I paid a visit to John Perino, proprietor of the Focus Gallery, 1534 Grant Avenue (focus
gallerysf.org). Perino is widely admired for his devotion to the arts and the artists of North Beach. His view of the arts future in the neighborhood is that the arts and the art galleries they support have undergone a significant change — not necessarily for the better. “Galleries now have become an adjunct to popular arts events held on their premises.” In other words, the events have become an excuse to party. “As this trend continues in North Beach or elsewhere, art and the artists who create it become less relevant, while rents climb,” he told me. Yet, even Perino’s Focus Galley has been the site for various “happenings” to use the now out-of-fashion term for these events. It should be noted that galleries operate on a small mark-up and most rely on the extra income from turning their artsy premises over to event sponsors and coordinators. That doesn’t make them bad folks, just realistic entrepreneurs. Perino, a fine photo-essayist, features a heady potpourri of art at Focus Gallery. Paintings, lithographs, prints by Ferlinghetti and other artists, rare books, memorabilia, and his own photographs.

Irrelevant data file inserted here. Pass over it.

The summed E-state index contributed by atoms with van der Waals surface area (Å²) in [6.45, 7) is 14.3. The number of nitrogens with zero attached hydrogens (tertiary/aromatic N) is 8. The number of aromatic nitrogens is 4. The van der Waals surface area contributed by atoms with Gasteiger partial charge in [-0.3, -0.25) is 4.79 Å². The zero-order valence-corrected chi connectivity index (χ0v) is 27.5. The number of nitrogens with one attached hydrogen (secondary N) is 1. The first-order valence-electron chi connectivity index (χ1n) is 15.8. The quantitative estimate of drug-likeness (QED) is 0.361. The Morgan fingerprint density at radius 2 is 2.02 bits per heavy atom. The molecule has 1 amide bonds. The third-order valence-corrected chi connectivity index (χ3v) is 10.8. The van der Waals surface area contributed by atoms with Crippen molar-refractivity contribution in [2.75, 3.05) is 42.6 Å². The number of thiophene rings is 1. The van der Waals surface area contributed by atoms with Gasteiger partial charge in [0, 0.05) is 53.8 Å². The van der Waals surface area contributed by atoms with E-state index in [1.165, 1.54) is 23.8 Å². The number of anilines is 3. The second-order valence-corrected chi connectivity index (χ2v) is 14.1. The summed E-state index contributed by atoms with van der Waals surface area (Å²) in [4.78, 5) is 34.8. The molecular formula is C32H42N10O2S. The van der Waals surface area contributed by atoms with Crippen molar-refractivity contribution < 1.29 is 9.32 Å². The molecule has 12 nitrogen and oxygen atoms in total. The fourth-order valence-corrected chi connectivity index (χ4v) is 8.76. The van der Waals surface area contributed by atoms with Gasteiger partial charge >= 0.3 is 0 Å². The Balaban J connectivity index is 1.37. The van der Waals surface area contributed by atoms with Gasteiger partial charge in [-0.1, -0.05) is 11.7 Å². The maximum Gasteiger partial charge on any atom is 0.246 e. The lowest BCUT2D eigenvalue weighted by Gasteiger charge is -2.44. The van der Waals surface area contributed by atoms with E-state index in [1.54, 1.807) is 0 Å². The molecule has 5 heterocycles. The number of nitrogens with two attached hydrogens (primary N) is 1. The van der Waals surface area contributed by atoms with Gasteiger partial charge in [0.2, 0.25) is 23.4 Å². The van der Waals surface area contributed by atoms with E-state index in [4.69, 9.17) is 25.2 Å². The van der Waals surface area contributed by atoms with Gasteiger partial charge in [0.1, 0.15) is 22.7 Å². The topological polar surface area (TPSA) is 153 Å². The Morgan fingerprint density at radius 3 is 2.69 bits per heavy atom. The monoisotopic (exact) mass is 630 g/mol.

Painter Kevin Brown’s Live Worms, 1345 Grant Avenue, (sflivewormsgallery.com), is a gallery of significant importance in North Beach. Brown is a likeable guy, a former 747 airline captain as I have written before, and a working artist whose paintings — abstract oils and acrylics that he calls “old fashioned modernism” sell frequently for lively, but always fair, prices. Brown has become an important benefactor in North Beach. He offers his gallery space for modest fees to aspiring artists to hang their work, but doesn’t dip into their pockets for a commission when they sell their work.
Laura Sample-Mattos is the force behind this small gallery and shop, 703 Columbus Avenue (piccolo-press.com). Besides housing an antique platen hand press on which she will print your custom-designed notepaper or business cards, Laura exhibits the work of a variety of notable artists, some who operate in a realistic mode, and others whose work is joyfully abstract. I am drawn also to the work of Laura’s spouse, John Mattos, the award-winning designer and poster artist.
Yes, there are other galleries in North Beach or close by, including Modern Eden (moderneden.com), I Heart North Beach (iheartnorthbeach.com) and The Gallery on Telegraph Hill (telegraphhillgallery.com). As I write this, news comes that yet another — Naivasha Studio & Gallery (naivashasf.com) — expects to open at 1499 Grant Avenue early this month. Also, I have heard rumors of a gallery opening on Green Street close to the fabled saloon, Gino & Carlo. Because of space limitations, I’ll have to report on these another time.
The resurgence of the arts and artists in North Beach could contribute greatly to Ferlinghetti’s concept of Columbus Avenue as La Rambla — a place where the rubber doesn’t hit the road and sandals replace the internal combustion engine. Wouldn’t that be something?